Environment - Police Wildlife Officer
The Ministry of Defence Police Marine Unit has an appointed Wildlife Liaison Officer who is responsible for giving suitable advice and enforcing legislation with regard to the protection and preservation of wildlife, its habitat and the environment. The Port of Plymouth has a vast amount of conservation areas and an abundance of wildlife, most of which is protected, including their habitat. A Major concern with regard to the boating fraternity is the preservation of marine life. In the southwest we are privileged to often see and experience creatures like dolphins, basking sharks, whales and seals. When seeing these creatures we should be aware of their welfare and a general Code of Conduct suggested by experts who study these animals is shown below. Please follow the Code!
Code of Conduct When Experiencing Cetaceans
There is no reason why boats and dolphins, Basking sharks and whales (cetaceans), should not be able to co-exist if care is taken to observe the following rules:
Do not chase cetaceans or drive a boat directly towards them, wherever possible, let them approach you
Do not respond to them by changing course or speed in a sudden erratic manner. Slowing down or stopping suddenly can confuse and alarm dolphins as much as sudden acceleration
Avoid those with young
Do not swim with, touch or feed cetaceans, for your safety and theirs
Ensure that no more than one boat is within 100 metres, or three boats within one kilometre of cetaceans at any one time
Please spend no longer that 15 minutes near the animals
Do not dispose of any rubbish, litter or contaminants at sea.
If they approach the boat or bow-ride, maintain a slow speed and course until clear. Cetaceans should never be chased or harassed in an attempt to make them bow-ride. When watching dolphins, always let them decide what happens.
Remember that cetaceans use sound as a daily part of their life, for locating and communication with one another, detecting predators, and forming a picture of their underwater environment in often very dim light. Many of the sounds made by craft directly overlap the frequencies used by cetaceans, particularly those caused by cavitation of the propeller blade, producing a very loud broadband, high frequency noise. This causes interference with their daily activities, sometimes excluding them from preferred feeding or nursery areas. It can also lead to undue stress, particularly when mothers are pregnant or with small young. Scientific studies have shown that cetaceans respond negatively to craft moving directly at them, increasing the time they spend underwater, and often causing them to swim rapidly away from the sound source.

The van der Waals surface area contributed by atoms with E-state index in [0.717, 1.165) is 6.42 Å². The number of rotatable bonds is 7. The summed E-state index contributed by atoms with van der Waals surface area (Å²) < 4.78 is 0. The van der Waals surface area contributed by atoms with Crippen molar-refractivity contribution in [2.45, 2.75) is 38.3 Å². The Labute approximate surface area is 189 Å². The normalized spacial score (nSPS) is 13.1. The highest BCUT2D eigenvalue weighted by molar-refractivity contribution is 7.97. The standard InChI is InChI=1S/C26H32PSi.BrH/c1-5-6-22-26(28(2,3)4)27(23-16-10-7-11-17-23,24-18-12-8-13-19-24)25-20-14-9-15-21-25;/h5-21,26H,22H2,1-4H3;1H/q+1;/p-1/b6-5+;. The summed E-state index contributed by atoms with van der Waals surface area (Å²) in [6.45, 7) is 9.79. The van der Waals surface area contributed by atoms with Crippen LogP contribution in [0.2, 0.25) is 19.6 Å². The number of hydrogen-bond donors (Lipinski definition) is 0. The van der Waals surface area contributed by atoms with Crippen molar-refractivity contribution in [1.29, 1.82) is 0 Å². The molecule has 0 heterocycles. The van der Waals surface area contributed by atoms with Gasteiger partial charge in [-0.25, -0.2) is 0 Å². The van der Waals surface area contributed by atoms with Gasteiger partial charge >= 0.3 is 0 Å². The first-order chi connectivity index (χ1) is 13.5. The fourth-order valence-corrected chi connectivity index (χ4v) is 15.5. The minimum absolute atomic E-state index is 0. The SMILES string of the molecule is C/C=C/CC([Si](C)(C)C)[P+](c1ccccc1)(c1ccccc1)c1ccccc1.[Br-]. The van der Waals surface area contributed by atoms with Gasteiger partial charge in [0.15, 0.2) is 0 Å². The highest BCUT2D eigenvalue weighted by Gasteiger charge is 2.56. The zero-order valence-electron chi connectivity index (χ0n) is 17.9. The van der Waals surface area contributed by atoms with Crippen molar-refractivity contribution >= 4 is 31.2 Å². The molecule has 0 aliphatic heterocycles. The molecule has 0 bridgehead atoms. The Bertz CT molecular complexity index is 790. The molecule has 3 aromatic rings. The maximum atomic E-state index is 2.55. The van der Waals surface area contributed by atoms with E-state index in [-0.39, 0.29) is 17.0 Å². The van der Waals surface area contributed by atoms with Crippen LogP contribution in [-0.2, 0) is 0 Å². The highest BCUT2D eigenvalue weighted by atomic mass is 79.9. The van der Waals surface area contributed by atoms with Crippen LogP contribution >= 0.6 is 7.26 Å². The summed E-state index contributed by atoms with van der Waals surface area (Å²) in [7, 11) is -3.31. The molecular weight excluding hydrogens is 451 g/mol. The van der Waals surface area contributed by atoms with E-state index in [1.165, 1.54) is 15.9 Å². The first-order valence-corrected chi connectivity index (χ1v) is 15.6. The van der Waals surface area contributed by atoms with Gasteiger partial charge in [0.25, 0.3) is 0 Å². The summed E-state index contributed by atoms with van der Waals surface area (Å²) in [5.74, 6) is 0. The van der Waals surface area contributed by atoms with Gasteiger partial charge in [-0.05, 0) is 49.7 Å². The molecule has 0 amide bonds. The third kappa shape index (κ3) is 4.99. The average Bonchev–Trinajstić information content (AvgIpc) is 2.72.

Please report and record sightings
Sighting date & location, species, number of animals, extinguishing marks, behaviour, environmental data (sea state), vessels and wildlife in area.
Phone: 01803 752253
or contact your MOD Police WLO for a sighting pack
Phone: 01752 553384
Web Site: www.brixhamseawatch.co.uk
Also report dead cetaceans
It is now an offence to recklessly disturb a place of rest or shelter of a protected animal or a nest site. In the case of cetaceans (whales, dolphins) and the Basking shark, intentional or reckless disturbance anywhere will be an offence. Countryside & Rights of Way Act 2000 (CROW Act)
This information is supplied by the founder of Brixham Seawatch, Lindy Hingley and supported by the Ministry of Defence Police Wildlife Liaison Office, Constable Steve Farnes
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